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Monday, January 09, 2017

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Weapons of the War in Afghanistan: Cluster Bombs

Weapons of the War in Afghanistan
Photo By: Lance Cpl. Graham J. Benson

In the world of war, weapons and technology are ever changing, each war is characterized by the weapons and tactics used to fight it. As new environments and enemies are encountered, the parties to those wars develop new - more effective tactics, technologies, and weapons to counter and defeat their adversaries. The ingenuity seen in war has existed since (and most certainly before) the first wars of recorded history and continue to this very day. 

Keeping with that theory, let’s take a look at the weapons that have characterized the wars and conflicts that the United States has been a party to over the course of it’s history. During the course of this series, I aim to breakdown the weapons used in each conflict by their classification, and to which party they were employed by. Having served in combat operations in Afghanistan’s Korengal Valley, I would like to start our series with the War in Afghanistan.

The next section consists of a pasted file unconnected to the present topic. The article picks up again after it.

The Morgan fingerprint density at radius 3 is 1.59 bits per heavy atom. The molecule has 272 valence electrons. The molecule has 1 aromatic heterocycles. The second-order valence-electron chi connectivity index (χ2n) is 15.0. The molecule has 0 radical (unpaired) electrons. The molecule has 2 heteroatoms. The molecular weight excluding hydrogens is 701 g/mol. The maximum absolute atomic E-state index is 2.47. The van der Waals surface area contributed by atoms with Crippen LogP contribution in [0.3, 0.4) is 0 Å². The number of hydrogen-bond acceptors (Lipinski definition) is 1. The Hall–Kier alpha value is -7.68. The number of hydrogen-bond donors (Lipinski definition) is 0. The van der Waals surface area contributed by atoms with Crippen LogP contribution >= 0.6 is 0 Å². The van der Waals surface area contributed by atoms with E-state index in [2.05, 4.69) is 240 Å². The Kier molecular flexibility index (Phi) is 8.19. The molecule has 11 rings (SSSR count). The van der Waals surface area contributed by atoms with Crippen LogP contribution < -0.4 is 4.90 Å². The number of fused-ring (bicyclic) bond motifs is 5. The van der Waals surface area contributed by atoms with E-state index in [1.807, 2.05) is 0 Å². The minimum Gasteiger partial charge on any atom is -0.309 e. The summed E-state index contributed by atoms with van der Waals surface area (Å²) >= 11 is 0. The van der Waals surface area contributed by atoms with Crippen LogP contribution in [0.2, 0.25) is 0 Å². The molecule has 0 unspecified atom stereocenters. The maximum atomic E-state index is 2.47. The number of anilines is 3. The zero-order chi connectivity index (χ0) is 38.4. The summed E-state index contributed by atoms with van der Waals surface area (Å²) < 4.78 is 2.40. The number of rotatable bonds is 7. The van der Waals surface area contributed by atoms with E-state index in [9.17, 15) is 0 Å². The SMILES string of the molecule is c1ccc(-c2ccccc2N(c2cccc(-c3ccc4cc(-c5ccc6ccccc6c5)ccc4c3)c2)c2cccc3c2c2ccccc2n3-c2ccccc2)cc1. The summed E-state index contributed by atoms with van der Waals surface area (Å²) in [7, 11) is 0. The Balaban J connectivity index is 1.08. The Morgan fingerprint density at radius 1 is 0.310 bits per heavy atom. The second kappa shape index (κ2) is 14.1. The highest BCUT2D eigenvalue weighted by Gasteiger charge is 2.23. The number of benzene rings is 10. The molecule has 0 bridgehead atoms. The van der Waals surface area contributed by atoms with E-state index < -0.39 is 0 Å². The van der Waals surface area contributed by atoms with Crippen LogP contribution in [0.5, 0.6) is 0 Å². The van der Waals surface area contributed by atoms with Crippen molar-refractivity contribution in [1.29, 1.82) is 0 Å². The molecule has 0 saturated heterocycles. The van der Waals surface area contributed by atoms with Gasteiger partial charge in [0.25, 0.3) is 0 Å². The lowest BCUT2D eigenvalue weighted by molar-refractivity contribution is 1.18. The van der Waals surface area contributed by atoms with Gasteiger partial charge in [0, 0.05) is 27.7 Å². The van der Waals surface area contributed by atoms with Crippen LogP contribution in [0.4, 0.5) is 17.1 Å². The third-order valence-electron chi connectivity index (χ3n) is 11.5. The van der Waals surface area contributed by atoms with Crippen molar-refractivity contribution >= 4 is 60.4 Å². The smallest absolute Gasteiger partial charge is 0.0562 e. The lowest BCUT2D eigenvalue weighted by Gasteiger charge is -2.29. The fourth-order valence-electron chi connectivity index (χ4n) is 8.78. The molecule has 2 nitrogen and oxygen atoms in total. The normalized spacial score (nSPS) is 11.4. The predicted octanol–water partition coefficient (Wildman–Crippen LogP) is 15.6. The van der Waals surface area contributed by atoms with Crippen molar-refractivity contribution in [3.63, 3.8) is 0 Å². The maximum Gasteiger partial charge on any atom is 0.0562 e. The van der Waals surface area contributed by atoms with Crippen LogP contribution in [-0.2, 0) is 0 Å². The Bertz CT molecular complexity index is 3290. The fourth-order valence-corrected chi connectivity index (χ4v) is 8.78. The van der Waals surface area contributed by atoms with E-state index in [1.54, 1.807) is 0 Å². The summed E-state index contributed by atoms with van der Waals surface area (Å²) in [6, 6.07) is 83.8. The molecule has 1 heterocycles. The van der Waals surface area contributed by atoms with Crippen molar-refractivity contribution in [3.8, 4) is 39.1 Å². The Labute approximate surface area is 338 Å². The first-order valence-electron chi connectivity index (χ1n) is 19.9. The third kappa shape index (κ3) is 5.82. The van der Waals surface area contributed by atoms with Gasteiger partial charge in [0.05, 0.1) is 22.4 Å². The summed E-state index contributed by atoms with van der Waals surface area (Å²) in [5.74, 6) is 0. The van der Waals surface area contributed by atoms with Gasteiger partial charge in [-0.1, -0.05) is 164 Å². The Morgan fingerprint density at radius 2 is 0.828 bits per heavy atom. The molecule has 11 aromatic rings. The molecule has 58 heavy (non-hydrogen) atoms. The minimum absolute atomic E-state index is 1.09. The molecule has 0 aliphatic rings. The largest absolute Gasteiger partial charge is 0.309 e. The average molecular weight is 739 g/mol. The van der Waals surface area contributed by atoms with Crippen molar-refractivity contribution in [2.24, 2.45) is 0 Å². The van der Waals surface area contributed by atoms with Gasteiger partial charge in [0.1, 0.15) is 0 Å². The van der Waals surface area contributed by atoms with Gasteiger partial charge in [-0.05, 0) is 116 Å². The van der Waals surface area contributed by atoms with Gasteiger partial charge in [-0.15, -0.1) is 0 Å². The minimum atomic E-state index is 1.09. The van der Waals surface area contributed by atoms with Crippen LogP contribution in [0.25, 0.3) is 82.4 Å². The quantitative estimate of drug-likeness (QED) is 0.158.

For our twentieth installment let's take a look at the some of the common cluster bombs/munitions used in the War in Afghanistan.


Part I: The United States

CBU-100 / CBU-99 / Mk 20
Photo By: PH3 Mac M. Thurston, USN
The CBU-100 Cluster Bomb (also called the Mk-20 Rockeye II) is an American cluster bomb which is employed primarily in an anti-tank mode. It weighs 490 pounds and carries 247 Mk 118 Mod 1 bomblets. The Mk 20, CBU-99, and CBU-100 are used against armored vehicles.

The anti-tank cluster bomb is an air-launched, conventional free-fall weapon.